Unusual Leopard Mating Behaviour Spotted At Game Reserve In South AfricaPosted on August 28th 2018
Leopards are solitary animals and are not known to share things with other members of their species, whether that be territory, food or a mate. Therefore, experts were extremely surprised to learn that South African park guides had captured footage of a male leopard mating with two females. Experts says they have seen two males attempting to mate with a female in heat but have never seen a situation where the roles were reversed.
The unusual behaviour was filmed by guides a Londolzi Game Reserve. The guides are familiar with leopards in the park and know that the two females in question are sisters that were born three years apart. Experts say that probably because the two females are related and know one another, they probably tolerate sharing a mate. However, if two unrelated females were to come across one another, the experts say, the claws would definitely come out.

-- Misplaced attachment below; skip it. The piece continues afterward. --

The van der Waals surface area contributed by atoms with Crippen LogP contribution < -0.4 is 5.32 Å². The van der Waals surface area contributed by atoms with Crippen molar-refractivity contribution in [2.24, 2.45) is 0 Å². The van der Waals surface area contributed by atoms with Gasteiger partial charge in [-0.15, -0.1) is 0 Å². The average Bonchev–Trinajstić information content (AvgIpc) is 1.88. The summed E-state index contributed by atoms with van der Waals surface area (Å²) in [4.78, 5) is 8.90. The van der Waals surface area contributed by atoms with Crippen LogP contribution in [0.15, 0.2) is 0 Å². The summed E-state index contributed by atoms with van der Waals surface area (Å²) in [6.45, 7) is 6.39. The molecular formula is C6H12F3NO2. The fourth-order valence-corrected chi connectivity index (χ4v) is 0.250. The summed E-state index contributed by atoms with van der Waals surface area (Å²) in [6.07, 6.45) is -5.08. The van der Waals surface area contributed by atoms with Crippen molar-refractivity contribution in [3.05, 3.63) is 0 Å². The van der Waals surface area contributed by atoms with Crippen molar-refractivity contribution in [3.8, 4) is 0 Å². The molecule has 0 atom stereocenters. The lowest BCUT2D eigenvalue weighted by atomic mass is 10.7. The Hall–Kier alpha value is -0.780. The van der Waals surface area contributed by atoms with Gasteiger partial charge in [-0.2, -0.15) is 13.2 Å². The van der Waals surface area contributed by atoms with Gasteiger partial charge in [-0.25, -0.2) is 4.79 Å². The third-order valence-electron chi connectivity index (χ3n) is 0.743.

Richard Laburn, one of the guides said he had seen the male mating with the younger of the two females on the edge of her older sister’s territory. Leopards mating is not a quiet affair and the sounds probably drew the attention of the older female who arrived at the scene. Leopards do not usually come in to heat the same way lions do, so it is a real coincidence that both females were receptive to mating at the same time.
Older sister became pregnant
As leopards become adults, they leave their parents territory to stake out their own and once their private space has been carved out, they tend to stick to it and interact with other members of their species at the boundaries of their territories. The strange behaviour was witnessed at the end of last year and it is quite likely that the older female probably became pregnant because she is currently raising a litter of cubs. The younger female aged just two and a half years old at the time was probably too young to conceive. Leopards do not usually get pregnant until they have reached the age of four.